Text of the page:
University of Guelph 1997-98 Undergraduate Calendar

XIV--General Information

Student Rights And Responsibilities

Responsibility and authority for University regulations covering students is vested in the Board of Governors of the University. This in turn has been delegated to the Committee on Student Rights and Responsibilities for all areas of student conduct not covered by the University Senate.

A publication, Student Rights and Responsibilities: University of Guelph, is supplied to new students in their orientation packages by the Office of the Associate Vice-President (Student Affairs). It is the responsibility of all students to acquaint themselves with these regulations and to indicate, each semester, as part of the course selection process, their intent to comply with them.

University Community Principles

The University of Guelph is dedicated to the advancement of learning and the dissemination of knowledge; the intellectual, social, moral and physical development of its members; and the betterment of society (University of Guelph Act, 1964). These overall goals commit us to three central values:

Student Regulations

The University accepts that you are able to make responsible decisions regarding your own moral and social behaviour. The purpose of these regulations is to provide for an environment that supports personal and intellectual growth. These regulations are intended to recognize your rights as a student and the rights of others, while also identifying certain responsibilities of students that are a part of the exercise of these rights.

For purposes of these regulations, a student is a person registered in an undergraduate or graduate program proceeding toward a degree, a diploma or a certificate at the University of Guelph, or otherwise taking credit or non-credit courses offered by the University.

  1. Academic Responsibility.

    You have the right to engage in free intellectual enquiry and, within the limits of the material and human resources and approved University protocols, to access the resources necessary to plan and accomplish your educational and career objectives. You have the responsibility to:

    • pursue the Learning Objectives established by the University in the context of your own program and goals;
    • adhere to the schedule of dates and academic and non-academic regulations;
    • select courses based on academic program requirements;
    • consult your academic advisor (Program Counsellor, Departmental Advisor, Grad Coordinator) or the relevant Academic Review Committee if extenuating circumstances affect your academic performance;
    • abide by the University's Policy on Academic Misconduct.

  2. Civil/Criminal Statutes.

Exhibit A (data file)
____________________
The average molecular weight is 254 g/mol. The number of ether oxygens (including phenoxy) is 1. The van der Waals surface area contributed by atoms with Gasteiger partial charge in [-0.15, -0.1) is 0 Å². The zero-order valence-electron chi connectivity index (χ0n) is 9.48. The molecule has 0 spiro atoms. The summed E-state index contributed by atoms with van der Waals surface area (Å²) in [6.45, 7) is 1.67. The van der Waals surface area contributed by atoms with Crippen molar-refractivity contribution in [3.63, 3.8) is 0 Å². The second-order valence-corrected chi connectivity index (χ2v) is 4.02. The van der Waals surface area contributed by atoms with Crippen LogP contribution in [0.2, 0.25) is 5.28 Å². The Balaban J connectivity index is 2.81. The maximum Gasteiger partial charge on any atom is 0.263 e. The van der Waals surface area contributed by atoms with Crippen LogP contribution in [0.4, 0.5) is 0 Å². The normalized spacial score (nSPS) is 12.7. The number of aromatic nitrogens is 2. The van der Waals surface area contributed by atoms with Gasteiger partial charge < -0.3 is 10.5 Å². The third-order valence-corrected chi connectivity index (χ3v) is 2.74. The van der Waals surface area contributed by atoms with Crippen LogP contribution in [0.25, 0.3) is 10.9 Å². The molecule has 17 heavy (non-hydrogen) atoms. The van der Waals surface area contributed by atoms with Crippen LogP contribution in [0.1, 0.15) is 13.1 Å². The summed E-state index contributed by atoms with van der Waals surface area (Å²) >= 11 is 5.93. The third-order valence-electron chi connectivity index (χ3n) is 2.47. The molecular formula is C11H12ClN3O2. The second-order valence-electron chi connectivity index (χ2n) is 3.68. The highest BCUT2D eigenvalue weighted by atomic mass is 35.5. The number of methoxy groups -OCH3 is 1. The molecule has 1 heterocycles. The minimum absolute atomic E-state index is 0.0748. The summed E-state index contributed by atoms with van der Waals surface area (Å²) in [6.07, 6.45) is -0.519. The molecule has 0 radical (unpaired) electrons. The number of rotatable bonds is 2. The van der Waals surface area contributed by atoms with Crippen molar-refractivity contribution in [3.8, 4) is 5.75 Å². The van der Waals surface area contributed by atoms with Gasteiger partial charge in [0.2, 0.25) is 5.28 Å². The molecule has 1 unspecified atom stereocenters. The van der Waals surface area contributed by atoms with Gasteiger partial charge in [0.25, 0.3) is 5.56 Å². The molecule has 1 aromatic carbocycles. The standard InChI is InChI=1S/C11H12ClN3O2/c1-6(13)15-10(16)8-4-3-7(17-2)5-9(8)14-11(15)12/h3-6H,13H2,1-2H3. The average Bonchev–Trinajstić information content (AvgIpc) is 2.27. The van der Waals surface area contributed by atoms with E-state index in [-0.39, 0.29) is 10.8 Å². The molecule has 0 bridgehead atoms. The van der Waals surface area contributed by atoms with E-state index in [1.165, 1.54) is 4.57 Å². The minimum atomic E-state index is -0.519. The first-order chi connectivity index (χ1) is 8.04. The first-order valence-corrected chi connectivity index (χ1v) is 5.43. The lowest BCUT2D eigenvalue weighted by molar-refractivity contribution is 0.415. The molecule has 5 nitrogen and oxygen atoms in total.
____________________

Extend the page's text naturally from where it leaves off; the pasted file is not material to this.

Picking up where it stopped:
You retain your ordinary rights as a citizen when you become a member of the University community. You have the responsibility to abide by Federal, Provincial and Municipal statutes in addition to the University's own regulations. The University's interest may cause it to initiate a hearing (refer to Judicial Processes) whether or not non-university authorities have taken action.

  3. Offenses against Persons
    1. Bodily Harm

      You have the right to an environment that is safe and free from unwanted attention. You have the responsibilitynot to engage in activities likely to endanger the health or safety of yourself or another person, or to assault or threaten to assault another person, or to knowingly cause another person to fear bodily harm..

    2. Harassment

      You have the right to an environment characterized by mutual respect. You have the responsibility to treat all members of the University community with respect and without harassment. Harassment is defined as any attention or conduct (oral, written, graphic or physical) by an individual or group who knows, or ought reasonably to know, that such attention or conduct is unwelcome/unwanted, offensive, or intimidating.

      Use, or permitting the use, of the University computing, telephone, mail, display, and other communications systems to convey nuisance, obscene, or otherwise objectionable messages is prohibited.

      Refer to the University's Policy and Procedure on Sexual and Gender Harassment, available from the Office of Student Affairs, 4th Floor, University Centre, and the Human Rights and Equity Office in Fielding House.

    3. Discrimination.

      You have the right to an environment characterized by equal opportunity and equitable access to University goods and services. You have the responsibility to treat all members of the University community without discrimination. Discrimination is defined as any conduct that results in adverse treatment of an individual or group on the basis of race, ancestry, place of origin, colour, ethnic origin, citizenship, creed/religion, sex, sexual orientation, handicap, age, marital status, record of offences or receipt of public assistance.

  4. Offenses involving Property
    1. Facilities, Telecommunications, Library, Property and Private Property

      You have the right to the use of University facilities. You have the responsibility to:

      1. respect posted hours and limits on entry where such conditions exist;
      2. confine smoking only to areas designed for that purpose;
      3. not destroy, tamper with, monopolize, unlawfully access, remove or possess property not your own, including, but not limited to, Library material, computing facilities, telecommunication systems, and emergency telephones;